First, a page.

The 4.0-litre twin-turbo V8 engine can be a touch more vocal when stretched but it tends to keep itself hushed and get on with the job of powering the Bentley in a delightfully understated manner. This is the best engine option for most Flying Spur customers as it provides ample power and performance without the mammoth running bills of the W12.

Both engines are coupled to a near seamless eight-speed automatic gearbox that demands no effort from the driver other than to snick it into Drive through gear lever mounted on the centre tunnel. With all-wheel drive as standard, the Flying Spur has no trouble deploying the might of its engines and it also means you can use their power much more effectively than you might at first think with a car of this size and type.

The Bentley Continental Flying Spur may be old-fashioned in its approach to interior appointments and hand finishing, but there’s nothing old hat about the way it cuts through the air. Its sleek exterior allows it to travel at motorway speeds with barley any wind noise audible inside the cabin, helped by the acoustic glass that works to prevent sounds from passing through.

There is far more noise insulation used in the Bentley’s body than in most other saloon cars, which again helps to quell any disturbance from wind or road noise. Further aiding here is the Flying Spur’s air suspension that separates the wheels from the main body structure to reduce the transmission of any vibration.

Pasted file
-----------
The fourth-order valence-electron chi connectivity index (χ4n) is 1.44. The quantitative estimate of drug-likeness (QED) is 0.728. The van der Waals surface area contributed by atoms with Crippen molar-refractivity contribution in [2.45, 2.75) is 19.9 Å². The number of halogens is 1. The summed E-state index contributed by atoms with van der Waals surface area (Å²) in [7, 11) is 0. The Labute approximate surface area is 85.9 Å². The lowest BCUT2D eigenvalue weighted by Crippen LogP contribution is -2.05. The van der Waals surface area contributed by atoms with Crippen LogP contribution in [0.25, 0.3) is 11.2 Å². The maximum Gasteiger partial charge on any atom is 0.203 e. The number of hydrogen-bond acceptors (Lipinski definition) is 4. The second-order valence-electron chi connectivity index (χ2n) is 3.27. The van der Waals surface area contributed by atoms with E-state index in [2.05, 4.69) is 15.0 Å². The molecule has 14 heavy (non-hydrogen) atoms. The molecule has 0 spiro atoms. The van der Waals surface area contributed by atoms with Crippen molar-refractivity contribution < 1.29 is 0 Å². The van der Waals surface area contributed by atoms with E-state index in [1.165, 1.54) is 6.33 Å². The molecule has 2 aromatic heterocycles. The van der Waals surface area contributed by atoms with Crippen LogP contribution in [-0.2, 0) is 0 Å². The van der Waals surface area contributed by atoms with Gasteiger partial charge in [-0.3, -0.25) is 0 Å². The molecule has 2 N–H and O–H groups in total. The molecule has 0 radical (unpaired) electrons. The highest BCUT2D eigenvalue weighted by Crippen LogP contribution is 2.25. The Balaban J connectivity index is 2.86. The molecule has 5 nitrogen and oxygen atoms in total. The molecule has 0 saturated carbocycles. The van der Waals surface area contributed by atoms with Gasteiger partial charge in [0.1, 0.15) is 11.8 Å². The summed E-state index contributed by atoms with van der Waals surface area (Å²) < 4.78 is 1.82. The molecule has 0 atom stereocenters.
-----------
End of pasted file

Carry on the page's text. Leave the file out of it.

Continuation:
Add to this mix a pair of engines that are hushed and so smooth that you barely register they are working and you have a supremely refined car. Even under hard acceleration, the motors make more of a turbine whirr than any real growl, emphasising the sensation of the Continental building speed effortlessly.

All of the Flying Sur’s controls work with well damped precision and even the glovebox has a soft-opening action that speaks of top-drawer refinement.

Every Bentley Continental Flying Spur has all-wheel drive as standard, giving this large saloon plenty of traction even if the roads are greasy. There is also ESP stability control and ABS anti-lock brakes, and buyers could upgrade the already substantial normal steel brakes discs with optional carbon ceramic discs for greater stopping power and resistance to fade from high speed retardation.

Inside, the Flying Spur comes with twin front, side and curtain airbags, as well as side airbags for the rear seat passengers. All of the occupants get a three-point seat belt, including the centre rear passenger in five-seat models. There are no Isofix child seat mounts.

Rear parking sensors are standard and vital on a car of this size, but it seems odd that Bentley then charged a hefty premium for cruise control to be added as an option. Another point that seems strange given the size, is that the Flying Spur is the car only car that comes with a tyre repair kit rather than a full-size spare wheel as standard. This was an option and at least a tyre pressure monitoring system is standard on all models.

MPG and fuel costs

"Choose the 4.0-litre V8 version of the Bentley Continental Flying Spur and you get fuel economy that is at least some way towards affordable. While no luxury car will sip fuel like a supermini, this Flying Spur offers an official combined consumption of 25.9mpg versus the W12’s rather more costly and wallet-draining 19.2mpg figure."